“I have even seen some glass walls and windows between rooms,” adds David Zepp, owner of Old City Glass & Mirror in Philadelphia. Zepp says that though his company does more work with remodelers, it does a limited amount of business with homebuilders as well.
The requests glass shops sometimes get are not always typical product requests.
Randy Stinson, manager of Glass Shops in Reseda, Calif., says he is seeing a lot more dual-glazes, grids and vinyl. His most unusual request in the last year, though, was peach veneer.
The most unique request that Mike Martin, owner of Modern Glass & Mirror of Texarkana, Texas, has received was for Roman gothic designed initials sandblasted onto glass for a shower enclosure.
Zepp says he has done some fiberglass work that goes opaque, along with a lot of pattern and art glass.
“We do more art than regular glass – and we do some restoration glass,” says Zepp.
Driving the Trends
What is popular today may not be the trend tomorrow. Though major trends are similar from region to region, there sometimes is a time lapse before what is popular in one area of the country catches on in another.
“On the flip side, people aren’t really coming in and looking for regular plate glass anymore. They are requesting what they see in magazines,” says Zepp.
“It seems the trends start in big cities and the smaller areas are less exposed to the trends,” comments Rushing. “The trends come in and then everybody is doing it. I have seen that in Florida; the expensive shower doors have been big there for a long, long time,” Rushing adds.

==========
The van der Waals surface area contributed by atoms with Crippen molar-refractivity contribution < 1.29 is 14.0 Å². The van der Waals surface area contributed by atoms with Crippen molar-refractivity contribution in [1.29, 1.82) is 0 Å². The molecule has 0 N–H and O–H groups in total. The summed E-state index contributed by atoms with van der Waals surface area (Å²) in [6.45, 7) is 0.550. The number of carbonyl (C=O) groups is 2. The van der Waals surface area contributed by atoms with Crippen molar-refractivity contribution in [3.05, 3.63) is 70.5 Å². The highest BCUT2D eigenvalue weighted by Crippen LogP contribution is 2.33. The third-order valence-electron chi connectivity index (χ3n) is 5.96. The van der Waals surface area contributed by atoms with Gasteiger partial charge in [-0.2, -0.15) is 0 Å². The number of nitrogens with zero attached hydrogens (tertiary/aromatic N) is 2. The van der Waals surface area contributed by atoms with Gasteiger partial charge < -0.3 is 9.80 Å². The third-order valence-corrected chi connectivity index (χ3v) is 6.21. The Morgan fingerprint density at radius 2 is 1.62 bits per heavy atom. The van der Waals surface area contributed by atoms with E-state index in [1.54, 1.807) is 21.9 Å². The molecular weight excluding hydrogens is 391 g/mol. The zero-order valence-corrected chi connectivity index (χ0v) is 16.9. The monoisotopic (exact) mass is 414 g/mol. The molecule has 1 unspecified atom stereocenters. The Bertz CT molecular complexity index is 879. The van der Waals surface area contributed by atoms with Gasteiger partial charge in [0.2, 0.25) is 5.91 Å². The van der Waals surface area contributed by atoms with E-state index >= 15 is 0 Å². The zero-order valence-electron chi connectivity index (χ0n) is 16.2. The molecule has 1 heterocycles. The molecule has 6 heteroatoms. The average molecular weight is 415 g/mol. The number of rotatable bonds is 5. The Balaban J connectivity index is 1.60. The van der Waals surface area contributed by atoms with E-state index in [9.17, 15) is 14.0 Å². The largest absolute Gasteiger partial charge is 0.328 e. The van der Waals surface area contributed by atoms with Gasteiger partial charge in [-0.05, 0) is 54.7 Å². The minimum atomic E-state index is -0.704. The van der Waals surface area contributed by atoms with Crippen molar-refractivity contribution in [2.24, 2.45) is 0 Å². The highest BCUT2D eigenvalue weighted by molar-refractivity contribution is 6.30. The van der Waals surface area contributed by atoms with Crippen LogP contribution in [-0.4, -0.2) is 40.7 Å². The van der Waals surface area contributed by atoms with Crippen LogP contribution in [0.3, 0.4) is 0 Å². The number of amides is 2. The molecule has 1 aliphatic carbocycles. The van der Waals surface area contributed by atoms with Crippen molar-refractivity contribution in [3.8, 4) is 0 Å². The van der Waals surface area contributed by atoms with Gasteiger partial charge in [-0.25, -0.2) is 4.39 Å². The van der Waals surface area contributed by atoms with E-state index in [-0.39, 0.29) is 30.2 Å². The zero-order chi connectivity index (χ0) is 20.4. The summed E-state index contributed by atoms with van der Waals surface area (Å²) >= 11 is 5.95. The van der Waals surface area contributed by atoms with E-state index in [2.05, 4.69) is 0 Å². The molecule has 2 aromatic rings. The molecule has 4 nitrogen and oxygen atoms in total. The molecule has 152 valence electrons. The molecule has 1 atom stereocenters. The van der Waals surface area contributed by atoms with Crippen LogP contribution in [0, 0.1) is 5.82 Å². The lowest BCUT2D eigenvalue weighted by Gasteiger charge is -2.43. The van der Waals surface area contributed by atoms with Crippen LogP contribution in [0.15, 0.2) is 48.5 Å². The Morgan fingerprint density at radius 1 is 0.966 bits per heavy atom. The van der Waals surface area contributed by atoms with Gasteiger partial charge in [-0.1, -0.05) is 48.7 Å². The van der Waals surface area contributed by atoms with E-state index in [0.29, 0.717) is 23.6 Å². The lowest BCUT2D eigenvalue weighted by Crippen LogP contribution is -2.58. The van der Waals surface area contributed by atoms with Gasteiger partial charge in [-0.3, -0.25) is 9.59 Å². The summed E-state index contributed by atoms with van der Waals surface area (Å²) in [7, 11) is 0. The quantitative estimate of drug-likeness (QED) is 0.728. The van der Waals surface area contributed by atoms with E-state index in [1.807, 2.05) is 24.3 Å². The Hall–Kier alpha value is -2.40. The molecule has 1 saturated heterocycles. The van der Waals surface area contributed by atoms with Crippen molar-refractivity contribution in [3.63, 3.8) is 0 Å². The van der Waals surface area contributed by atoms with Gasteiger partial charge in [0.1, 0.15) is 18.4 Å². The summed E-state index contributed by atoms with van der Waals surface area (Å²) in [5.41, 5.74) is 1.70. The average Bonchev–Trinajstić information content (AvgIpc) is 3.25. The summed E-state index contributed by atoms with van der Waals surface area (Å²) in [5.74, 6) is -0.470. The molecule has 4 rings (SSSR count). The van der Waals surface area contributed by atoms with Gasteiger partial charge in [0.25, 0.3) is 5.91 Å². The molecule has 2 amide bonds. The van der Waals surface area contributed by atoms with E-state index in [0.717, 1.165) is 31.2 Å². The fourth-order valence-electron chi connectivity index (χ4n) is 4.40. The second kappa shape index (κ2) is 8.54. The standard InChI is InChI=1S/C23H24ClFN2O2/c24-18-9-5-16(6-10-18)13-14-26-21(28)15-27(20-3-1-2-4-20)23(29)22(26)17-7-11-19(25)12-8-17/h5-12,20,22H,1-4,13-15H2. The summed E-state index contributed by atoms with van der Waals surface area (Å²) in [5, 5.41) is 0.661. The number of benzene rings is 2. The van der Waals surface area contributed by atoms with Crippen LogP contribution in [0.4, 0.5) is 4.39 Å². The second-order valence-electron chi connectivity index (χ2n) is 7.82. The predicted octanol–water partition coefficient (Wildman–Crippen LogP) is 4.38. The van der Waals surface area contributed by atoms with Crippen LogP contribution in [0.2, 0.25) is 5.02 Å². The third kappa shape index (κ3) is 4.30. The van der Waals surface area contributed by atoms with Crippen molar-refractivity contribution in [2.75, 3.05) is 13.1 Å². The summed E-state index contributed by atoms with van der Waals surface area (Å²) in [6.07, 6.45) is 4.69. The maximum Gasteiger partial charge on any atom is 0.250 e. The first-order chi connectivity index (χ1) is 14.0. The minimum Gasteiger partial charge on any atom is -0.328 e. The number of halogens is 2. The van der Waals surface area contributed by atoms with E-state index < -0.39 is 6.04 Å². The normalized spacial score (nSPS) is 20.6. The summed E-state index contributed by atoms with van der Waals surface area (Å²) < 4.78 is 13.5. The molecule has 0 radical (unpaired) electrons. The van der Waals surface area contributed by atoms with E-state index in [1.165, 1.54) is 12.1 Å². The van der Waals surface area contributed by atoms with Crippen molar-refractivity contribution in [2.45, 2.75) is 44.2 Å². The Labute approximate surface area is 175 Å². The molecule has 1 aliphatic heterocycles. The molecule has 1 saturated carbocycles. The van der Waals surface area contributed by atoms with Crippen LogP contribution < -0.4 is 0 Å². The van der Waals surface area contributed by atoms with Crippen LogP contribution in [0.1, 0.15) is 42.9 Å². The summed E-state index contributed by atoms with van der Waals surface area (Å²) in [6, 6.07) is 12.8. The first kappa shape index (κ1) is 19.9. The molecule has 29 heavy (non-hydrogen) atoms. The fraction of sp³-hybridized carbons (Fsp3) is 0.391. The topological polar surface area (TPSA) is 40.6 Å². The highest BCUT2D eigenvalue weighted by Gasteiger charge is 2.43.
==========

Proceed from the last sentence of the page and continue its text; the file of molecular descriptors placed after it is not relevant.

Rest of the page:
Keeping it Simple
So, with so many trends and options driving the industry, do glass shops prefer to work with builders or homeowners? For shop managers and owners the answer is quick: homebuilders.
“Builders know a bit more about what they want,” comments Stinson.
“It is difficult to make homeowners understand why certain things can’t be done,” says Martin.
Pemberton says he works with various builders, and likes to work with them because they are quality-orientated and organized.
Part of the reason homebuilders may be easier to work with is that they usually already know what they are looking at.
“When you work with builders, you get less headaches, because there are generally fewer choices,” says Zepp, who adds that because his company is located in the middle of Philadelphia, he works on lots of high-end projects. “I stock 100 different patterns of art glass, plus regular plates. When homeowners come here to look at them, they are stuck in here for hours.”
“Homeowners seem to complicate the process,” adds Arbour, who works with homebuilders and homeowners equally, adding that he doesn’t prefer one over the other.
“They’re pretty much asking for the same thing,” he says. “It’s probably easier to work with homebuilders because, after working with them, there becomes some repetition. You also get to know them [homebuilders]. It’s great, as long as you can keep up with them,” he says.
“Homebuilders are professionals and they know what’s going on. For homeowners, it is a one-time experience and there is a lot of education,” says Rushing. “It’s fine and we certainly don’t mind doing it, but it’s time-consuming,” he adds.
Pemberton says that there is a perception among glass shops that homeowners are picky about quality.
“I welcome that. I’ve been in the business for more than 40 years and I don’t have any lack of confidence in my ability to do a nice job,” Pemberton says, who also works with both homebuilders and homeowners. Pemberton points out that there is a bit more profit margin with the homeowner because they are the end-user.
While there are lots of ways for glass shops to get their name out to homebuilders, most of the shops that talked to USGlass said they rely most heavily on word-of-mouth and referrals.